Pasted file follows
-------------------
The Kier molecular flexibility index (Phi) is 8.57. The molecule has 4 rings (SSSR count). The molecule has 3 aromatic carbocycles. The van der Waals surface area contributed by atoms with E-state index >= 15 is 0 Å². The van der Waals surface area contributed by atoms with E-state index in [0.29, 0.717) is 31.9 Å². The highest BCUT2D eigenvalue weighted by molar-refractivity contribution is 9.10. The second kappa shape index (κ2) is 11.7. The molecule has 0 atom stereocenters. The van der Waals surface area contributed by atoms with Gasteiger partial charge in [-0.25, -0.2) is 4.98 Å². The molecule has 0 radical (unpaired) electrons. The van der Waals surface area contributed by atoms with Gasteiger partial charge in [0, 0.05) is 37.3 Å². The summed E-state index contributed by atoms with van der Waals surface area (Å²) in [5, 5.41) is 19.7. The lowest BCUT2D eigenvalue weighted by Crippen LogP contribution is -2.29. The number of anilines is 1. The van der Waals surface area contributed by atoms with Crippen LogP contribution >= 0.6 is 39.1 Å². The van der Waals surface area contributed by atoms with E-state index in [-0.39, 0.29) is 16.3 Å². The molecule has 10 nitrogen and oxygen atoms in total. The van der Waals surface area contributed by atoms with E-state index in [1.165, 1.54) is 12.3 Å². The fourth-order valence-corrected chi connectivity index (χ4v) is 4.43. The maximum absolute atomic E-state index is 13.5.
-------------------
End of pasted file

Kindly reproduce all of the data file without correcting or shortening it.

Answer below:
The Kier molecular flexibility index (Phi) is 8.57. The molecule has 4 rings (SSSR count). The molecule has 3 aromatic carbocycles. The van der Waals surface area contributed by atoms with E-state index >= 15 is 0 Å². The van der Waals surface area contributed by atoms with E-state index in [0.29, 0.717) is 31.9 Å². The highest BCUT2D eigenvalue weighted by molar-refractivity contribution is 9.10. The second kappa shape index (κ2) is 11.7. The molecule has 0 atom stereocenters. The van der Waals surface area contributed by atoms with Gasteiger partial charge in [-0.25, -0.2) is 4.98 Å². The molecule has 0 radical (unpaired) electrons. The van der Waals surface area contributed by atoms with Gasteiger partial charge in [0, 0.05) is 37.3 Å². The summed E-state index contributed by atoms with van der Waals surface area (Å²) in [5, 5.41) is 19.7. The lowest BCUT2D eigenvalue weighted by Crippen LogP contribution is -2.29. The number of anilines is 1. The van der Waals surface area contributed by atoms with Crippen LogP contribution >= 0.6 is 39.1 Å². The van der Waals surface area contributed by atoms with E-state index in [-0.39, 0.29) is 16.3 Å². The molecule has 10 nitrogen and oxygen atoms in total. The van der Waals surface area contributed by atoms with E-state index in [1.165, 1.54) is 12.3 Å². The fourth-order valence-corrected chi connectivity index (χ4v) is 4.43. The maximum absolute atomic E-state index is 13.5.